Somewhere between the HF projects many of us have worked on, and the visible light spectrum lies the UHF, EHF, SHF, and THF. That’s Ultra, Extremely, Super, and Tremendously High Frequency for those who aren’t in the know. All of them involve frequencies in the gigahertz and terahertz range. While modern computers have made gigahertz a household term, actually working with signals in the gigahertz frequency range is still a daunting prospect. There have always been an elite group of hackers, makers, and engineers who tinker with projects using GHz frequencies. This week’s Hacklet is about some of the best GHz projects on Hackaday.io!
We start with [Luke Weston] and Simple, low-cost FMCW radar. For years people like Hackaday’s own [Gregory L. Charvat] have been building simplified radar systems and documenting them for the rest of us. [Luke’s] goal is to make radar systems like this even more accessible for the average hacker. He’s put all the specialized parts on one board. Rather than large Mini Circuits modules, [Luke] went with Hittite microwave parts in chip scale packages. Modulation comes from a Microchip MCP4921 mixed signal DAC. The system works, and has demonstrated transmission and reception 5 GHz to 6 GHz bands. [Luke] has even demonstrated detection of objects at close range using a scope.
Continue reading “Hacklet 80 – Gigahertz Projects”
So you’ve built yourself an awesome radar system but it’s not performing as well as you had hoped. You assume this may have something to do with the tin cans you are using for antennas. The obvious next step is to design and build a horn antenna spec’d to work for your radar system. [Henrik] did exactly this as a way to improve upon his frequency modulated continuous wave radar system.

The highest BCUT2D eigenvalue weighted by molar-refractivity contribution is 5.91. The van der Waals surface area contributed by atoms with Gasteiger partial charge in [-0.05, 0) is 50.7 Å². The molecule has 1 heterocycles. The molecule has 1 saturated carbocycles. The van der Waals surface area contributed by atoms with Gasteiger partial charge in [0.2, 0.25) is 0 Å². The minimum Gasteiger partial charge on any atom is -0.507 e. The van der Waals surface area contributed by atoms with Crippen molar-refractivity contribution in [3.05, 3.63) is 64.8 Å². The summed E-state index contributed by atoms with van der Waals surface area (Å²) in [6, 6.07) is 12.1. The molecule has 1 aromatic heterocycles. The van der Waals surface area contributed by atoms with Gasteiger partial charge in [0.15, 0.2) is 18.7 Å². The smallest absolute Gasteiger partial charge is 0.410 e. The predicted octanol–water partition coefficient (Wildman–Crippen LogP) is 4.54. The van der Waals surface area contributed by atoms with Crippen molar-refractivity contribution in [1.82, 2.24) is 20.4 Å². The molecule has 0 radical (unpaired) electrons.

To start out, [Henrik] designed the antenna using CST software, an electromagnetic simulation program intended for this type of work. His final design consists of a horn shape with a 100mm x 85mm aperture and a length of 90mm. The software simulation showed an expected gain of 14.4dB and a beam width of 35 degrees. His old cantennas only had about 6dB with a width of around 100 degrees.
The two-dimensional components of the antenna were all cut from sheet metal. These pieces were then welded together. [Henrik] admits that his precision may be off by as much as 2mm in some cases, which will affect the performance of the antenna. A sheet of metal was also placed between the two horns in order to reduce coupling between the antennas.
[Henrik] tested his new antenna in a local football field. He found that his real life antenna did not perform quite as well as the simulation. He was able to achieve about 10dB gain with a field width of 44 degrees. It’s still a vast improvement over the cantenna design.
If you haven’t given Radar a whirl yet, check out [Greg Charvat’s] words of encouragement and then dive right in!